It's hard to figure how Amy Ray and Emily Saliers manage to make such beautiful music together as the Indigo Girls.
Ray is from Georgia and Saliers is from Connecticut. The Southern girl's a little bit Clash and the northern girl's a little bit Kanye West.
Yet the duo has been making richly romantic and socially conscious folk-rock and pop together since the mid-'80s, when the Atlanta-based duo started releasing their recordings independently, and their contrasting influences created a sound that landed them a major label contract in 1988, when similar female acts such as Tracy Chapman and Suzanne Vega were beginning to stir up the mainstream charts.
Twenty-four years, one Grammy and 14 albums later, the Indigos have built one of the strongest and most devoted followings in the business, without the aid of hit singles. Their latest album, “Beauty Queen Sister,” is their fourth on the independent IG Recordings label — distributed by Vanguard — which they established in 2009 after nine albums on Epic Records and one on the Hollywood imprint.
They no longer have big-label money behind them, but it hasn't slowed down their record output a bit.
“No, no, it's easier to get an album made,” Ray said from her Georgia home last week. “We don't have the same money we had, but that doesn't matter because we just make sure we know the songs really well so we don't waste (studio) time.”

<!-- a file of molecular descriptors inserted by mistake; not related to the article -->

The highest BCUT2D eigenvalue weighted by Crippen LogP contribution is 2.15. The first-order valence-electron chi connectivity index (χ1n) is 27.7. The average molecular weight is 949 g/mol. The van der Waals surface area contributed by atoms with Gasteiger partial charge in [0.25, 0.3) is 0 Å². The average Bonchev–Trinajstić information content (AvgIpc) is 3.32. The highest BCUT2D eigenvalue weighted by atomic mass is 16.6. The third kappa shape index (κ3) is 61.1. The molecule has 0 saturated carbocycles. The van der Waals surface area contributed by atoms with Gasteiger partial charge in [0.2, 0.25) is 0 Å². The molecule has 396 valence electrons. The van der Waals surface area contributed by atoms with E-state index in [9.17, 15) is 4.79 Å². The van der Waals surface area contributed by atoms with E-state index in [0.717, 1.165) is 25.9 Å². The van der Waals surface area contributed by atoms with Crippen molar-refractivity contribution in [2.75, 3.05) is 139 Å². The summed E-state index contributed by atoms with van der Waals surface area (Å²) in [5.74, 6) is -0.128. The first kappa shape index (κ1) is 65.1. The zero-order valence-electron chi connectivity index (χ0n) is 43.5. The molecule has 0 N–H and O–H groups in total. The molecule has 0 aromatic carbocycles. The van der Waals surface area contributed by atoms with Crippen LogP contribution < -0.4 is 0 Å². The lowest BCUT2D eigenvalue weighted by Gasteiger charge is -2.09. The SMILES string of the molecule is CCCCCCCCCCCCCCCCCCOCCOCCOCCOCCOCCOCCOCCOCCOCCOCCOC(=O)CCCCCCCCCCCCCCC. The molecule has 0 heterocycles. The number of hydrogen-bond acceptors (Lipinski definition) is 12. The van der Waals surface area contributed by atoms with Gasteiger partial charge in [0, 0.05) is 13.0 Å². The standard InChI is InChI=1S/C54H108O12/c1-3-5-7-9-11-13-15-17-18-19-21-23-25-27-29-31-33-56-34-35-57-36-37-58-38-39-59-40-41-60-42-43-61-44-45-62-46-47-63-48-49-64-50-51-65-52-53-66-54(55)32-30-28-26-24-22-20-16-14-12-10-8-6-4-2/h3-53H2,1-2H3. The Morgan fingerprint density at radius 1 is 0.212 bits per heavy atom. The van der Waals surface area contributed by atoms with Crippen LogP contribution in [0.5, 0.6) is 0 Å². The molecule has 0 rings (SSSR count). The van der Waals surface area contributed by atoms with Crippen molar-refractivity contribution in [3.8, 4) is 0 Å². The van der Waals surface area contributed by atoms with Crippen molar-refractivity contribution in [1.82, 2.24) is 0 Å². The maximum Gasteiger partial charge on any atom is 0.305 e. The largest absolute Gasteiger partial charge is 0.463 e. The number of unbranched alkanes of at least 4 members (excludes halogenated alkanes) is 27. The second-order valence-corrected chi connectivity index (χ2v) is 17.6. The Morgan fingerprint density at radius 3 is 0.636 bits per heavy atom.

It also helps to have talented musicians who can nail a song in the least amount of takes, and a skilled producer with whom they can feel comfortable. Ray and Saliers reteamed with Peter Collins, who twirled the knobs on 1992's “Rites of Passage” and '94's “Swamp Ophelia.”
Session players included drummer Brady Blade, bassist Frank Sward, standup bassist Viktor Krauss (brother of Alison) and violinist Luke Bull, Nashville hands who lend what Ray described as the album's “organic sound.”
“I mean, we made the record in two weeks and basically every day we went in and we were like, ‘All right, what song are we gonna do today?' And they didn't know the songs, and we would teach them the songs and we would play it. It was very defined by that musical moment, everybody just playing live and you just let everybody do their thing.”
For the duo's current tour, which brings them to Cain's Ballroom in Tulsa on Sunday, the Indigo Girls are bringing along a young Atlanta-based band called the Shadowboxers, who will open the show and then serve as Ray and Saliers' backup band.